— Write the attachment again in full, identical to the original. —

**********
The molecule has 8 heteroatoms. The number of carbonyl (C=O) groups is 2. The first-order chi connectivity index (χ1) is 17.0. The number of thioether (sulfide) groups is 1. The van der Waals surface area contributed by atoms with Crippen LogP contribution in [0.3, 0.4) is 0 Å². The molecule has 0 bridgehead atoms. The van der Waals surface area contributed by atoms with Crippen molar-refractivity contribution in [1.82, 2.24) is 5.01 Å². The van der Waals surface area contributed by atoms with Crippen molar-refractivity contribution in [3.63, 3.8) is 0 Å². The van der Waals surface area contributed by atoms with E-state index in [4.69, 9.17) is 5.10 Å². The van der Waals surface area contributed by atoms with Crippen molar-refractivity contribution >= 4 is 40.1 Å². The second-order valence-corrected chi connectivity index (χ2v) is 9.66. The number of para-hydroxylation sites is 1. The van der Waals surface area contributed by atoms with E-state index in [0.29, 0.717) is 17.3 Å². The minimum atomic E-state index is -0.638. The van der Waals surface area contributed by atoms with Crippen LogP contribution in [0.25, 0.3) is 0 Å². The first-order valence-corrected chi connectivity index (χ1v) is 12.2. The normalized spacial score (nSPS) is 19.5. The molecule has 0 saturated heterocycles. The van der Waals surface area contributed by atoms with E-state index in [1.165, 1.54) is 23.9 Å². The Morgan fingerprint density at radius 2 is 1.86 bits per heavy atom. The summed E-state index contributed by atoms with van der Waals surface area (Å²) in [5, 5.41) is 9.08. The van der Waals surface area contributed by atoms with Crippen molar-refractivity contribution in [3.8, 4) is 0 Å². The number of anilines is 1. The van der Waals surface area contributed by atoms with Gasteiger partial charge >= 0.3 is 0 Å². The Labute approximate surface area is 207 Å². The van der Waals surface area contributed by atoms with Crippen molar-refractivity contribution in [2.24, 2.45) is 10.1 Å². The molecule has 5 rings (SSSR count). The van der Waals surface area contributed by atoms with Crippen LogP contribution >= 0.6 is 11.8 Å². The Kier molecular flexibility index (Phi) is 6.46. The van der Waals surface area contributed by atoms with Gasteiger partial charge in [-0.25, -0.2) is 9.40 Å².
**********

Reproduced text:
The molecule has 8 heteroatoms. The number of carbonyl (C=O) groups is 2. The first-order chi connectivity index (χ1) is 17.0. The number of thioether (sulfide) groups is 1. The van der Waals surface area contributed by atoms with Crippen LogP contribution in [0.3, 0.4) is 0 Å². The molecule has 0 bridgehead atoms. The van der Waals surface area contributed by atoms with Crippen molar-refractivity contribution in [1.82, 2.24) is 5.01 Å². The van der Waals surface area contributed by atoms with Crippen molar-refractivity contribution in [3.63, 3.8) is 0 Å². The van der Waals surface area contributed by atoms with E-state index in [4.69, 9.17) is 5.10 Å². The van der Waals surface area contributed by atoms with Crippen molar-refractivity contribution >= 4 is 40.1 Å². The second-order valence-corrected chi connectivity index (χ2v) is 9.66. The number of para-hydroxylation sites is 1. The van der Waals surface area contributed by atoms with E-state index in [0.29, 0.717) is 17.3 Å². The minimum atomic E-state index is -0.638. The van der Waals surface area contributed by atoms with Crippen LogP contribution in [0.25, 0.3) is 0 Å². The first-order valence-corrected chi connectivity index (χ1v) is 12.2. The normalized spacial score (nSPS) is 19.5. The molecule has 0 saturated heterocycles. The van der Waals surface area contributed by atoms with E-state index in [1.165, 1.54) is 23.9 Å². The Morgan fingerprint density at radius 2 is 1.86 bits per heavy atom. The summed E-state index contributed by atoms with van der Waals surface area (Å²) in [5, 5.41) is 9.08. The van der Waals surface area contributed by atoms with Crippen molar-refractivity contribution in [3.8, 4) is 0 Å². The number of anilines is 1. The van der Waals surface area contributed by atoms with Gasteiger partial charge >= 0.3 is 0 Å². The Labute approximate surface area is 207 Å². The van der Waals surface area contributed by atoms with Crippen molar-refractivity contribution in [2.24, 2.45) is 10.1 Å². The molecule has 5 rings (SSSR count). The van der Waals surface area contributed by atoms with Crippen LogP contribution >= 0.6 is 11.8 Å². The Kier molecular flexibility index (Phi) is 6.46. The van der Waals surface area contributed by atoms with Gasteiger partial charge in [-0.25, -0.2) is 9.40 Å².